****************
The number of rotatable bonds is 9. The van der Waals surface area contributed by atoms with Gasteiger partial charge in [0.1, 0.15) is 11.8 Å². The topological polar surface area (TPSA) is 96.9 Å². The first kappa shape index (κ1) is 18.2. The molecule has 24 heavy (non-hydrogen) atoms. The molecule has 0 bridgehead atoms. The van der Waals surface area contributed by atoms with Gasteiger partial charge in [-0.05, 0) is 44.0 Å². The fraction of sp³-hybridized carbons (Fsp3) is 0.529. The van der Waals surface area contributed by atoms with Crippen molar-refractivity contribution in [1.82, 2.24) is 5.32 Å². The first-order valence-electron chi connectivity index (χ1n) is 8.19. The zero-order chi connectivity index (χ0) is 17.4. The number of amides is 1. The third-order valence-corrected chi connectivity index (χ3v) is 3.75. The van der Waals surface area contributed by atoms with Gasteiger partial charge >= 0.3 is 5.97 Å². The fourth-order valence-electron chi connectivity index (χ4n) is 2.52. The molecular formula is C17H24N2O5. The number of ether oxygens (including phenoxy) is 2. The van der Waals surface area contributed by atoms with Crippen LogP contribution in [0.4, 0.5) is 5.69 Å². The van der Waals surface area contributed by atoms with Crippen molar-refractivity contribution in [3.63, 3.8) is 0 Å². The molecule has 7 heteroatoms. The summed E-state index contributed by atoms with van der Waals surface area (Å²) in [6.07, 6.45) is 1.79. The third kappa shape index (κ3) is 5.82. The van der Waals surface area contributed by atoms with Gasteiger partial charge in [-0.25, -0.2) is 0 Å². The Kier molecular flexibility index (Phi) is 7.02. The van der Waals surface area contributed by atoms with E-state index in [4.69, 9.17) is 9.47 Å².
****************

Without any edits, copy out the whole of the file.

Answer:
The number of rotatable bonds is 9. The van der Waals surface area contributed by atoms with Gasteiger partial charge in [0.1, 0.15) is 11.8 Å². The topological polar surface area (TPSA) is 96.9 Å². The first kappa shape index (κ1) is 18.2. The molecule has 24 heavy (non-hydrogen) atoms. The molecule has 0 bridgehead atoms. The van der Waals surface area contributed by atoms with Gasteiger partial charge in [-0.05, 0) is 44.0 Å². The fraction of sp³-hybridized carbons (Fsp3) is 0.529. The van der Waals surface area contributed by atoms with Crippen molar-refractivity contribution in [1.82, 2.24) is 5.32 Å². The first-order valence-electron chi connectivity index (χ1n) is 8.19. The zero-order chi connectivity index (χ0) is 17.4. The number of amides is 1. The third-order valence-corrected chi connectivity index (χ3v) is 3.75. The van der Waals surface area contributed by atoms with Gasteiger partial charge >= 0.3 is 5.97 Å². The fourth-order valence-electron chi connectivity index (χ4n) is 2.52. The molecular formula is C17H24N2O5. The number of ether oxygens (including phenoxy) is 2. The van der Waals surface area contributed by atoms with Crippen LogP contribution in [0.4, 0.5) is 5.69 Å². The van der Waals surface area contributed by atoms with Crippen molar-refractivity contribution in [3.63, 3.8) is 0 Å². The molecule has 7 heteroatoms. The summed E-state index contributed by atoms with van der Waals surface area (Å²) in [6.07, 6.45) is 1.79. The third kappa shape index (κ3) is 5.82. The van der Waals surface area contributed by atoms with Gasteiger partial charge in [-0.25, -0.2) is 0 Å². The Kier molecular flexibility index (Phi) is 7.02. The van der Waals surface area contributed by atoms with E-state index in [4.69, 9.17) is 9.47 Å².